When the Supreme Court decided seven weeks ago in Kelo vs. New London to loosen constitutional restraints on local governments taking your house and selling it to Wal-Mart, it triggered a wave of public revulsion from New England to South Los Angeles. Ninety-three percent of Granite State residents in a University of New Hampshire poll opposed using eminent domain for private development. Legislators in 28 states have made at least preliminary noises about restricting the practice, with Alabama being first to enact a new law.
State Sen. Tom McClintock (R-Thousand Oaks) has introduced a ballot initiative to, according to his website, "prohibit the [government] seizure of one person's property for the private gain of another." Rep. Maxine Waters (D-Los Angeles) cosponsored a successful amendment to stop federal Community Development Block Grants from going to any locale that doesn't prohibit eminent domain seizures for private development.
"It's like undermining motherhood and apple pie," Waters told the San Francisco Chronicle. "I mean, people's homes and their land � it's very important, and it should be protected by government, not taken for somebody else's private use."
Yet Waters' folksy wisdom about Kelo proved too simple by half for some of her fellow liberal activists and Democratic politicians, who see the backlash as either a sneaky Republican plot or a prophylactic separating potential tax dollars from their grubbing hands.
House Minority Leader Nancy Pelosi (D-San Francisco) opposed Waters' amendment, arguing that the Supreme Court decision "is almost as if God has spoken." The New York Times editorial page, virtually alone among the country's newspapers, hailed the decision as "a welcome vindication of cities' ability to act in the public interest" and "a setback to the 'property rights' movement, which is trying to block government from imposing reasonable zoning and environmental regulations."
Locally, pols reveal their feelings through their continued addiction to state-sanctioned robbery.
In May, the Los Angeles City Council approved a $325-million project at the intersection of Hollywood and Vine, including a fancy new 296-room W Hotel. "Glitz, glamour, jobs and housing — this project has it all," 13th District Councilman Eric Garcetti gushed two years ago. But he left out two other relevant elements: Taxpayer financing and the threat of eminent domain.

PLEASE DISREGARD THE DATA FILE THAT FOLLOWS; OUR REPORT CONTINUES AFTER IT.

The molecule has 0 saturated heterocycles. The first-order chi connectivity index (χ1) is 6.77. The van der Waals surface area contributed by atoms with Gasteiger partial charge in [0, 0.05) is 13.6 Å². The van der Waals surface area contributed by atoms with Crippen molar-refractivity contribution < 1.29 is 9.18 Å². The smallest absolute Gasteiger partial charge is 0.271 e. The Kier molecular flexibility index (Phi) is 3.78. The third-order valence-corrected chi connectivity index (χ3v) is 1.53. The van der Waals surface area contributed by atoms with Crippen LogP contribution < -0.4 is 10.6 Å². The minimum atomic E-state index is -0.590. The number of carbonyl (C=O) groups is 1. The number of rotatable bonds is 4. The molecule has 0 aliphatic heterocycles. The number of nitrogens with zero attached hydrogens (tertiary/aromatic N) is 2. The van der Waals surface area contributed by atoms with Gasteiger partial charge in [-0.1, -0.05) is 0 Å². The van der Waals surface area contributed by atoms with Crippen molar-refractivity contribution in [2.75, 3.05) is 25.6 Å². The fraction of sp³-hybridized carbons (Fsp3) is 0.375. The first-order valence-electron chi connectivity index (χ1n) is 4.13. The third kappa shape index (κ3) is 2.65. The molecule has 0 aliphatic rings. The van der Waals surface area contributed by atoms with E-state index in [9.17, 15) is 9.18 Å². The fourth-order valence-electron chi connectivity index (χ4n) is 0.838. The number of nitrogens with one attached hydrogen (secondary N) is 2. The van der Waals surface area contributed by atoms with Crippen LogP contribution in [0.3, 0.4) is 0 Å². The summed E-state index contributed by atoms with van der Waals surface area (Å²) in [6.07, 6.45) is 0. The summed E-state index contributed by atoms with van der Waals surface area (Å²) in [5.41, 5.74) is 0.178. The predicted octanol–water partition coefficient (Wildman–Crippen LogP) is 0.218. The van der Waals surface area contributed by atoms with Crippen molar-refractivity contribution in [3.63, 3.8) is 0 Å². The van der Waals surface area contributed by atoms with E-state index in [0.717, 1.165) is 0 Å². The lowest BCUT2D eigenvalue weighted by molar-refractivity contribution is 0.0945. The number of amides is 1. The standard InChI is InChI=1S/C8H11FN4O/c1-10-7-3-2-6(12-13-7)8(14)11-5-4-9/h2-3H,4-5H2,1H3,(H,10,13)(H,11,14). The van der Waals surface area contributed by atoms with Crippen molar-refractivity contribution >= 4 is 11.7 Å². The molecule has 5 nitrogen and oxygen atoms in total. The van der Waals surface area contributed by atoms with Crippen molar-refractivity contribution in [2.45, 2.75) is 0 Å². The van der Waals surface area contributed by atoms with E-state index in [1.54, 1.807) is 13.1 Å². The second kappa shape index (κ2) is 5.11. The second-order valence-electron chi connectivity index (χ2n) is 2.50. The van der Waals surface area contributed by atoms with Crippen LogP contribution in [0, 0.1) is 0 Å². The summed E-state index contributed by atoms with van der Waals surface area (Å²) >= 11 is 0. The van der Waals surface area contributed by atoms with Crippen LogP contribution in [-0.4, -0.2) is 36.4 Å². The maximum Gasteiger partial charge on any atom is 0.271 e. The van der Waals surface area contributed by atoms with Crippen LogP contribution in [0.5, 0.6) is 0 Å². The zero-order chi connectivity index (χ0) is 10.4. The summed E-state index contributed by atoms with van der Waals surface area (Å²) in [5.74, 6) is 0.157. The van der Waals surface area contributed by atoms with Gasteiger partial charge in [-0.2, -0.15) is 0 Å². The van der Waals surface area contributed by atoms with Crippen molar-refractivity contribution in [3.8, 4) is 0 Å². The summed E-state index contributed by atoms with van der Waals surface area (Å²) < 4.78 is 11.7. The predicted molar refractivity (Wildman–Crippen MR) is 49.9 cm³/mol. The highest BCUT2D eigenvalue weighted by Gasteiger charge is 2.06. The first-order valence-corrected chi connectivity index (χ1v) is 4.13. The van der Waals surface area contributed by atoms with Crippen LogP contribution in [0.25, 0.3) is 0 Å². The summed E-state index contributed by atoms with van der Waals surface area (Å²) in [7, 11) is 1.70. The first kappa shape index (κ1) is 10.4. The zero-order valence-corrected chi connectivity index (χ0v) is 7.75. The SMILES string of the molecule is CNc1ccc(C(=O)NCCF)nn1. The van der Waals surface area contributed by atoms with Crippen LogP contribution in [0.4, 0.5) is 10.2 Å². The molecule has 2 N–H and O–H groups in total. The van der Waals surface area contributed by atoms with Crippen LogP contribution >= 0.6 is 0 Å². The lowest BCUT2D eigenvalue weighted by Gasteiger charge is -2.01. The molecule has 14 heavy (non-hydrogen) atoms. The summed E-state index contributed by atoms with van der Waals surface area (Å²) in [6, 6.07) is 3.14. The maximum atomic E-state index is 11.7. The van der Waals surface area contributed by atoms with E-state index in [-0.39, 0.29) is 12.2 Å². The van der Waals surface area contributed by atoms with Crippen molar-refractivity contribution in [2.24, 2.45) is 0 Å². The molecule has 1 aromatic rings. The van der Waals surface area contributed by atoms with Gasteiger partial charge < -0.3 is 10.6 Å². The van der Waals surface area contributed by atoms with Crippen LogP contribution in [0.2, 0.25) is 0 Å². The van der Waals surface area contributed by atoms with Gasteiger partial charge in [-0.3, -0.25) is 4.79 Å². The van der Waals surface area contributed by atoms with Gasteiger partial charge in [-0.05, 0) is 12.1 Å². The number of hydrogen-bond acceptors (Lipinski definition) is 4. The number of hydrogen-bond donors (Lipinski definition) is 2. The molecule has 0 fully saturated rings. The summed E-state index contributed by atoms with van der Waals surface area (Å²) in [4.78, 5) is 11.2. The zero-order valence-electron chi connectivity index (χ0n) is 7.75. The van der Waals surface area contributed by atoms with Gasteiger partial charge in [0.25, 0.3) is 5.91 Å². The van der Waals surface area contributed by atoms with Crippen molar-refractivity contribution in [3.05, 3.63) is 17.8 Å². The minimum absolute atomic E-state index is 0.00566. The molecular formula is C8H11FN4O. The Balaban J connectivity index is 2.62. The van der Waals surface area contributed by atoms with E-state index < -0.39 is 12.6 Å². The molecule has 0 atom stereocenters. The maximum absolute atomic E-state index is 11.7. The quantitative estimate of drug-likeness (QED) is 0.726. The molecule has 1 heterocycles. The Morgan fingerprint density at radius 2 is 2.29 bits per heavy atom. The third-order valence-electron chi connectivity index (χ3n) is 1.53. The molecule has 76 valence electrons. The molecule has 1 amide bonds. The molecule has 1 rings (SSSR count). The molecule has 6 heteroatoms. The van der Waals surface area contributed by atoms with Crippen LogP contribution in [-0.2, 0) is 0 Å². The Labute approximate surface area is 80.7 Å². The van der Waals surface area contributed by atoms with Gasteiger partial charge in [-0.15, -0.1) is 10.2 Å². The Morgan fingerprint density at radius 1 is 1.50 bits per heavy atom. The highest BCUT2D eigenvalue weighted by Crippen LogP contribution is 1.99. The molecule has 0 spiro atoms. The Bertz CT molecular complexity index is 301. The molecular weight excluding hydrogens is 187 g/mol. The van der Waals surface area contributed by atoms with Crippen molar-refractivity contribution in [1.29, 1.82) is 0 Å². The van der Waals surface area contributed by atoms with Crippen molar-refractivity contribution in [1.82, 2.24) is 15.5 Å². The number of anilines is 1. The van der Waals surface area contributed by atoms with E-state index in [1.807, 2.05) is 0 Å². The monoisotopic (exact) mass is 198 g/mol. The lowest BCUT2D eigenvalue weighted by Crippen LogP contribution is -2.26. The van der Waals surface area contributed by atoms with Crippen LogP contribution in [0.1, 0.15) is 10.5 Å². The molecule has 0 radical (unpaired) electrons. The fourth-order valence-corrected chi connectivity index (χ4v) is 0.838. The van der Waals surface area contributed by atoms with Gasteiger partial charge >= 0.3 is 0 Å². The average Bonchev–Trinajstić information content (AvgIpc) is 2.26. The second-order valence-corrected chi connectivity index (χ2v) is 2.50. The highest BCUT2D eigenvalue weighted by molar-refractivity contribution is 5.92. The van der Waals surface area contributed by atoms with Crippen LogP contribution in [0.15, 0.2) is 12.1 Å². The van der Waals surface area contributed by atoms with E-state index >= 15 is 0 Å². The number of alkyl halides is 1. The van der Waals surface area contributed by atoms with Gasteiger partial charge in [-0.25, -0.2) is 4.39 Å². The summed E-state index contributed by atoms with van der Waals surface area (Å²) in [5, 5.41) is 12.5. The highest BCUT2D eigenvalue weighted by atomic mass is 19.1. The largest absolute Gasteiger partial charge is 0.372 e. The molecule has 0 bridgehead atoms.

The project would displace, among other businesses, the Bernard Luggage store, which has stuck by the neighborhood through thick and mostly thin over the last 55 years. According to City News Service, at a City Council meeting Garcetti said the city would not use its powers of eminent domain to force property owners to sell, unless the developers were unable to reach a deal with the landowners.
In other words, the government won't take your property unless you refuse to sell. How comforting.
In California, private-property eminent domain transfers must be conducted under the legal cover of "blight," which has come to mean "prime real estate in a rapidly gentrifying area."
In downtown Alhambra, where city officials have been jealously eyeing the success of old towns in Pasadena and Monrovia, the "blight" includes the Museum of Contemporary Arab Art and 60 other businesses. All stand in the way of proposed luxury condos and up-market shops. Similar stories are percolating in places as diverse as Palmdale, La Puente and Newhall.
California City, in the Mojave Desert near Edwards Air Force Base, came up with a novel interpretation of blight to separate a landowner from some real estate coveted by Hyundai — it declared a patch of unused desert as "blighted."
So where is that Democratic Party concern for the "little guy" we've heard so much about? Subsumed by paranoia about the right. "The Kelo backlash is tempting, but it's wrong," warned Alyssa Katz in American Prospect Online. "In seeking to limit public power over urban planning, well-meaning community activists are lending strength to [the] conservative movement."
And we mustn't have that, even if it means razing an entire black neighborhood for a shopping mall that never gets built. That's exactly what happened in Indio in 1993, when more than 90 apartments and homes were bulldozed for an extension of the Indio Fashion Mall that never happened. Obscenely, the new owner of the property is pressuring the city to once again clear out two nearby churches to restart the project.
Eminent domain for private development is nothing more than a market shortcut and nothing less than government-sanctioned bullying of the people who least deserve it. Just ask the former residents of Chavez Ravine and Bunker Hill. If Democrats talk themselves into supporting this noxious practice only because Republicans oppose it, or because they aren't satisfied with the taxes generated by the mom-and-pop stores, they will get the electoral results they deserve.
Matt Welch is an associate editor for Reason magazine.